In a captivating new photo series, the international nonprofit WaterAid explored several birth traditions around the world to help raise awareness about the need to make clean water accessible in all health care facilities, but especially in the world's poorest countries. Hundreds of thousands of babies are born each day around the world, and in the United States, a baby is born every eight seconds, according to data from the U.S. Census Bureau. But the reality is, not every baby is born into a clean environment and, to put it simply, that's not OK.
One in three hospitals and clinics don't have access to clean water, according to WaterAid, and that's troubling for several reasons. "Without water, there are no sterilized instruments, no place to use a toilet, and no way for women to wash themselves or their children," Sarina Prabasi, CEO of WaterAid America, tells Romper. "Without clean water, women and children are at risk of disease and spend hours collecting water instead of getting an education or earning income to improve their lives."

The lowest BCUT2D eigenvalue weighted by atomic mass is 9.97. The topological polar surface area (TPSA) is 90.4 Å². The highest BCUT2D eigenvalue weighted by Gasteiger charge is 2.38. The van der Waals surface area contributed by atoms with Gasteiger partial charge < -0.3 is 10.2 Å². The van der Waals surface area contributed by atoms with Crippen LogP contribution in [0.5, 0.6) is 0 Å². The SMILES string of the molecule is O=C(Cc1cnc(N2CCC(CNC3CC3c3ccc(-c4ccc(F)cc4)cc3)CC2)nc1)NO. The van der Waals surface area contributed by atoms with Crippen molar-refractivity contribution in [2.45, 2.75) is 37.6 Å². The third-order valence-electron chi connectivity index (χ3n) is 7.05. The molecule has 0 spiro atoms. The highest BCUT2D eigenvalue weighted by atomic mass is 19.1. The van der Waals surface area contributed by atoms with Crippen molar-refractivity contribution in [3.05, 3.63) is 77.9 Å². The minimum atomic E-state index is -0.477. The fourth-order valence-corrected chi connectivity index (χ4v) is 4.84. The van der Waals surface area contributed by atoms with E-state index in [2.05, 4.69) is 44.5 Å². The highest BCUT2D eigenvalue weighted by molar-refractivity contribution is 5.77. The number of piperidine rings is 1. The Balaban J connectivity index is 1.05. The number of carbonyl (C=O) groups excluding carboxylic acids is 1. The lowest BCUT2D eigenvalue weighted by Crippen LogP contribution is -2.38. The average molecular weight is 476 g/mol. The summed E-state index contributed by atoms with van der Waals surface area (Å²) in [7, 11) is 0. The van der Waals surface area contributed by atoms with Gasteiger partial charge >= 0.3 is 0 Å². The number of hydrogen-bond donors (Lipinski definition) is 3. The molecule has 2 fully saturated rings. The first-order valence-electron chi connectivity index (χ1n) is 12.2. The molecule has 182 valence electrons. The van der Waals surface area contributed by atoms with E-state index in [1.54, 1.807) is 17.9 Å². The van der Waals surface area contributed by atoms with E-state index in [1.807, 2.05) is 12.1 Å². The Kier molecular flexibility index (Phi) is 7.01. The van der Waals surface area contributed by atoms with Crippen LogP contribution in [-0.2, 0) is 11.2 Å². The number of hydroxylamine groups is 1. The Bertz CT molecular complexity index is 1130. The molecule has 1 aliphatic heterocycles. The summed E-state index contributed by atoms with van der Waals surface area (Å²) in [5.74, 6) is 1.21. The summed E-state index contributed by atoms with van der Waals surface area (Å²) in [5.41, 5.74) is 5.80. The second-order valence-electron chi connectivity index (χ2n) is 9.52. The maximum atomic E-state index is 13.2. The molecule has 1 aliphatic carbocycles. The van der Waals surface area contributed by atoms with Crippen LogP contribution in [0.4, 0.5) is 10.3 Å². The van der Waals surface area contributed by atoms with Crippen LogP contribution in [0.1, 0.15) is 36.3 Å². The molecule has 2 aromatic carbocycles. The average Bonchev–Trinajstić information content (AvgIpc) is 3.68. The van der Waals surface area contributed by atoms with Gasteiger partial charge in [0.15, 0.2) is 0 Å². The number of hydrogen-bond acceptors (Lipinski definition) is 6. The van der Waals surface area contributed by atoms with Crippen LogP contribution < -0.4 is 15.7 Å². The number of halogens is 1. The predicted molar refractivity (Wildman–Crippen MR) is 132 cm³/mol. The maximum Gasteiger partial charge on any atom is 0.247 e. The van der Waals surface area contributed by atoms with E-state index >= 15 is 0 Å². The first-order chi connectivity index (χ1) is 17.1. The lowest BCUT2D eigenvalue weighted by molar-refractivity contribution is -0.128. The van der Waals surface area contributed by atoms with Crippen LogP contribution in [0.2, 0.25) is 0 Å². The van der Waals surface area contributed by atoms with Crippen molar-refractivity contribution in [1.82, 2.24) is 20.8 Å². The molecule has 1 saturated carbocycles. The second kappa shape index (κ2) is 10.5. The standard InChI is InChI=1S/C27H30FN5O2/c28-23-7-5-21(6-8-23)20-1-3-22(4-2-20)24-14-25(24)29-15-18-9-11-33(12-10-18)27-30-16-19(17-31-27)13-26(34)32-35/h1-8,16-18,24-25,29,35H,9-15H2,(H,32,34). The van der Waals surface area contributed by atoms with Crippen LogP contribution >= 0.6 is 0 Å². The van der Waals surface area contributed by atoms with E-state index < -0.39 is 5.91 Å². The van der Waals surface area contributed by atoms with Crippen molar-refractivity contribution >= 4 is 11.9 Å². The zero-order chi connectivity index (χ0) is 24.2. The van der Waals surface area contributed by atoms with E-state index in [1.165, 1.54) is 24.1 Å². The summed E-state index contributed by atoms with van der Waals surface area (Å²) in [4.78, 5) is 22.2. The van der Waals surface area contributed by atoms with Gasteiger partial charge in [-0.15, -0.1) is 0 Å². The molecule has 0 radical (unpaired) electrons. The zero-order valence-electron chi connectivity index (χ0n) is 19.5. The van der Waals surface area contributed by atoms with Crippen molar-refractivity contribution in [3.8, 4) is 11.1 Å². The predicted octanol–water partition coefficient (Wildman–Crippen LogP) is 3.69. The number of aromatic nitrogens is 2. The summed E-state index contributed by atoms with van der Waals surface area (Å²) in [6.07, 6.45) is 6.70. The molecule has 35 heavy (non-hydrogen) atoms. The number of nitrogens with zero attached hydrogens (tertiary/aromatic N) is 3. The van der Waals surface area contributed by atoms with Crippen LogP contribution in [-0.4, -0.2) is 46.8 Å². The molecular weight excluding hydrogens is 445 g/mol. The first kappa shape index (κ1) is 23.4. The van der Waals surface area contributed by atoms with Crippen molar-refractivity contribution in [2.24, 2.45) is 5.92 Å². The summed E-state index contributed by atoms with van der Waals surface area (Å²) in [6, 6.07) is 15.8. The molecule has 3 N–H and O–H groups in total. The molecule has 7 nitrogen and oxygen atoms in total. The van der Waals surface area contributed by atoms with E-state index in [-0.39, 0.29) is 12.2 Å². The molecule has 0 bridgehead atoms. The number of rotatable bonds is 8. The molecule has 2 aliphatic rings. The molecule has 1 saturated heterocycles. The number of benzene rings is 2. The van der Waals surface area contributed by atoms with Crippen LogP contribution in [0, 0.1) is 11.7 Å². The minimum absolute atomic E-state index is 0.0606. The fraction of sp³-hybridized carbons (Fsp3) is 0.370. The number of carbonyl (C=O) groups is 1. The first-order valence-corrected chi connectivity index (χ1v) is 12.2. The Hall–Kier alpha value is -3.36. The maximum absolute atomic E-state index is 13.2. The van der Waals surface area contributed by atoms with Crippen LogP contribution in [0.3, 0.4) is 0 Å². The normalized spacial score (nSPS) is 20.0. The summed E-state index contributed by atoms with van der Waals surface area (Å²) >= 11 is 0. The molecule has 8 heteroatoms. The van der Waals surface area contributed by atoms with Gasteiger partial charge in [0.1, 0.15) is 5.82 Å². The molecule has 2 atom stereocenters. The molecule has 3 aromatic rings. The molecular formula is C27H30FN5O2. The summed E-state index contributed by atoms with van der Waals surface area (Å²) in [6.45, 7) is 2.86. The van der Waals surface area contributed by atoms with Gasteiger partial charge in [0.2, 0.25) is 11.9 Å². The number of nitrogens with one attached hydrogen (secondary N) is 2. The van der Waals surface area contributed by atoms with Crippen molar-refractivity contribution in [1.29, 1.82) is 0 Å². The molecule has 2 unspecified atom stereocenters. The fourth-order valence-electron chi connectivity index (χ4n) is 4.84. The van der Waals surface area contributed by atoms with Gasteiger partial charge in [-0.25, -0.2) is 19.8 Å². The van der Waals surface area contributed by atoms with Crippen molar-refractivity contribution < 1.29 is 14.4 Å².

WaterAid works to "combat the global water crisis" and Prabasi explains the organization's inspiration behind the photo series was rooted in its mission. "We wanted to show different ways that birth is celebrated around the world, and to underscore that access to clean water is vital during childbirth and early in a child’s development," Prabasi tells Romper.
"It’s unfathomable to me, as a mother to two young children, that unhygienic birth conditions claim the lives of nearly half-a-million newborns every year," she added. "We can and should do better."
So while looking through these photos, Prabasi says she hopes they "will give people pause to think about all of the women around the world giving birth without clean water," raising awareness that access to it is, indeed, a human right.